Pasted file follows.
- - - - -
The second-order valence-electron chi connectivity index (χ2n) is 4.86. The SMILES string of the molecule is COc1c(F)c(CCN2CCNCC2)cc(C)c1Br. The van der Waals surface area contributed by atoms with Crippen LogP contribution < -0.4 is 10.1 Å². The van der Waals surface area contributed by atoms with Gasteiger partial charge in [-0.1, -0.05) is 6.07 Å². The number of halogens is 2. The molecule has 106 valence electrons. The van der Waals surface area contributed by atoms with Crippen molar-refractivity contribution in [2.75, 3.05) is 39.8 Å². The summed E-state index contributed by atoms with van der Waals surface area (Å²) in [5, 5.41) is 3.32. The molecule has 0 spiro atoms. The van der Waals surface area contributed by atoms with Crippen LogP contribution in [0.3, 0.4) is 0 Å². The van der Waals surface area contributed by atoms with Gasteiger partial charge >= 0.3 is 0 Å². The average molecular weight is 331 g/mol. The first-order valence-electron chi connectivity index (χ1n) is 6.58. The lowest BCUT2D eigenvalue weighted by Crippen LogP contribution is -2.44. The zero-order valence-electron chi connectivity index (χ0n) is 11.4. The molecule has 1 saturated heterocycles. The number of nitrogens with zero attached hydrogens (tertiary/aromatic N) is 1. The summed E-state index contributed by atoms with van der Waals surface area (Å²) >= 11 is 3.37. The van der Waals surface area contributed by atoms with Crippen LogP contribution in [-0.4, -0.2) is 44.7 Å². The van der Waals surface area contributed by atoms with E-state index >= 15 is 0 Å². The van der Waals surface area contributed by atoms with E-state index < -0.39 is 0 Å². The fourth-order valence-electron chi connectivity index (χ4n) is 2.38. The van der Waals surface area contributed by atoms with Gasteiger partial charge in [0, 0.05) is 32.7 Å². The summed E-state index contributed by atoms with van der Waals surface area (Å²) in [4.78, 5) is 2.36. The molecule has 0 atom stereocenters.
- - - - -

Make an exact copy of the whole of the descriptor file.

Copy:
The second-order valence-electron chi connectivity index (χ2n) is 4.86. The SMILES string of the molecule is COc1c(F)c(CCN2CCNCC2)cc(C)c1Br. The van der Waals surface area contributed by atoms with Crippen LogP contribution < -0.4 is 10.1 Å². The van der Waals surface area contributed by atoms with Gasteiger partial charge in [-0.1, -0.05) is 6.07 Å². The number of halogens is 2. The molecule has 106 valence electrons. The van der Waals surface area contributed by atoms with Crippen molar-refractivity contribution in [2.75, 3.05) is 39.8 Å². The summed E-state index contributed by atoms with van der Waals surface area (Å²) in [5, 5.41) is 3.32. The molecule has 0 spiro atoms. The van der Waals surface area contributed by atoms with Crippen LogP contribution in [0.3, 0.4) is 0 Å². The van der Waals surface area contributed by atoms with Gasteiger partial charge >= 0.3 is 0 Å². The average molecular weight is 331 g/mol. The first-order valence-electron chi connectivity index (χ1n) is 6.58. The lowest BCUT2D eigenvalue weighted by Crippen LogP contribution is -2.44. The zero-order valence-electron chi connectivity index (χ0n) is 11.4. The molecule has 1 saturated heterocycles. The number of nitrogens with zero attached hydrogens (tertiary/aromatic N) is 1. The summed E-state index contributed by atoms with van der Waals surface area (Å²) >= 11 is 3.37. The van der Waals surface area contributed by atoms with Crippen LogP contribution in [-0.4, -0.2) is 44.7 Å². The van der Waals surface area contributed by atoms with E-state index >= 15 is 0 Å². The van der Waals surface area contributed by atoms with E-state index < -0.39 is 0 Å². The fourth-order valence-electron chi connectivity index (χ4n) is 2.38. The van der Waals surface area contributed by atoms with Gasteiger partial charge in [0, 0.05) is 32.7 Å². The summed E-state index contributed by atoms with van der Waals surface area (Å²) in [4.78, 5) is 2.36. The molecule has 0 atom stereocenters.